“No person related by blood or marriage to any member of the Board of Trustees shall be eligible to receive any scholarship that may be awarded by the Board of Trustees in the exercise of their functions”.

With Father Bousquet steering the effort, with the members of the corporation working in their accustomed manner ( for which they received no pay) and with the people of Berlin supporting the arena to the limit, the scholarship provision will become effective before many more months had gone by. Then, Father Bousquet's “dream” will have entered its final stage of completion. This was the reason that our beloved Notre Dame Arena was originally constructed. I do not know how many students did indeed receive scholarships.

During the first week of the month of March the Brown Company announced a change in its policy with respect to the employment of married women effective March 13, 1949. The company notice stated that it had been a long-standing policy of Brown Company not to employ married woman. The reason for this policy was that employment opportunities for girls in this area were limited. By means of this new policy, the company kept open employment opportunities for young girls here.

In 1941, during the wartime emergency and the shortage of help, Brown Company temporarily altered this policy in order to make women available for employment during the manpower shortage of the war. When this emergency passed in 1946 however, the company's original policy of not employing married women was restored.

Recent rulings of the unemployment compensation agencies made it necessary for the Brown Company to change its policy with respect to the employment of married women. Therefore, effective on and after March 13, 1949 women who got married while in the employ of our local paper mills would no longer be required to resign. That was certainly a plus for woman's rights 68 years ago.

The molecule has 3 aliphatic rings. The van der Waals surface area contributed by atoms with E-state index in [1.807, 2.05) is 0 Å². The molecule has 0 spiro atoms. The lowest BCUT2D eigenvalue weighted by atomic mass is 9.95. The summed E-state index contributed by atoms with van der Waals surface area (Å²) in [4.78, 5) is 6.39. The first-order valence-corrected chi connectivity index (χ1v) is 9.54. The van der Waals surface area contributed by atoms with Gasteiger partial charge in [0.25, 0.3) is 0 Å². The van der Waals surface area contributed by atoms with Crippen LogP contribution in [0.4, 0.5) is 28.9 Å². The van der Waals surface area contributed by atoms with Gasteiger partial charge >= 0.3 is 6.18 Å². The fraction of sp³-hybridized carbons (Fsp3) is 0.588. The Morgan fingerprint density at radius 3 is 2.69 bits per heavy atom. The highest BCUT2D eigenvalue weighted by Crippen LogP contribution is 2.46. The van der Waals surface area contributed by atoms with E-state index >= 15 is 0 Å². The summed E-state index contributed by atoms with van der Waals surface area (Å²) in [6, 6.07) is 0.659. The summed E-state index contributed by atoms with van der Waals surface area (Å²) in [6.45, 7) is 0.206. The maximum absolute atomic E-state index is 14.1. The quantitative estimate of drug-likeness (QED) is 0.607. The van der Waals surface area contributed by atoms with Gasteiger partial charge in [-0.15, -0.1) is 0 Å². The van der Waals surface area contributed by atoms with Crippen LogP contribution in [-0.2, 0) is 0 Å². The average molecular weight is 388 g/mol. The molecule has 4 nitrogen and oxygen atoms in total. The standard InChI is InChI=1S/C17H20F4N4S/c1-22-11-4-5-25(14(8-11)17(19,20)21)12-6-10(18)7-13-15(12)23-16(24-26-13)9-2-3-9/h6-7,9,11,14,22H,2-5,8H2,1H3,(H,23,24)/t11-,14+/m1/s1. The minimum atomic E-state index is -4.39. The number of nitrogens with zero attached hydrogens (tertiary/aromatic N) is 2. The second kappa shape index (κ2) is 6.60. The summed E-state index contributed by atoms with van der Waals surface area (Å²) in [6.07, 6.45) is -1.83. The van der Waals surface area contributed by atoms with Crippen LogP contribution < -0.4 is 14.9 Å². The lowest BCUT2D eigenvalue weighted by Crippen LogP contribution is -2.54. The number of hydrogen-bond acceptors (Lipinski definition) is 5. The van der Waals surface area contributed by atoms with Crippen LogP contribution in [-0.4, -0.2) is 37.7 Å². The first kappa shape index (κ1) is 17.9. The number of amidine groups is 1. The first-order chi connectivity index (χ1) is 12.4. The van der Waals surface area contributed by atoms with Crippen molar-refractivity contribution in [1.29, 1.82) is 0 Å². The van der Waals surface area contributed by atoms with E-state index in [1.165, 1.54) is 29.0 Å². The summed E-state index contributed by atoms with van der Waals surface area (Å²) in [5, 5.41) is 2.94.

Finally, how many people can remember the building on the corner of Emery and Willard Streets that housed the nuns of St. Kieran's Parish. Well in March of 1949 work was started on this three floor building.

Reasons for constructing the new building were announced shortly after the ground had been broken. In their present home, which stood next to St. Kieran's Church, the nuns were said to be badly crowded. It was believed that when the new St. Patrick School opened on Blanchard Street, additional nuns would be needed as teachers and space would be difficult to provide them in the present building. That building no longer exists today.

I will continue with the year 1949 in my next story.

Poof Tardiff writes a weekly column for The Berlin Daily Sun. Questions or comments email This email address is being protected from spambots. You need JavaScript enabled to view it.. Also, join the many fans of “Once upon a Berlin Time” on Facebook and guess at the posted weekly mystery pictures.

Joseph G. BlaisJoseph G. Blais

Jean Louis BlaisJean Louis Blais

First Notre Dame ArenaFirst Notre Dame Arena

Father Bousquet 1Father Bousquet

In 2017, celebrate another First in the Nation for NH

 

By Michael York

New Hampshire is known for being first for many things: we hold the First in the Nation Primary, we ratified the first state constitution, founded the first public library in the United States and more. But you might not know that we also were the first state in America to have a State Library.
On January 25, 1717 in Portsmouth, the Twenty-Seventh General Assembly “voted that ye Law books be distributed among ye severall towns of this Province in proportion according to their last Prov. tax, except two books which shall be for ye use of ye Govr & Councile and house of representatives.” This law – made when New Hampshire was still part of England and almost 60 years before there even was a United States – makes it clear that the members of the provincial government knew that libraries are vital places of information and need to be a cornerstone of how we go about our business.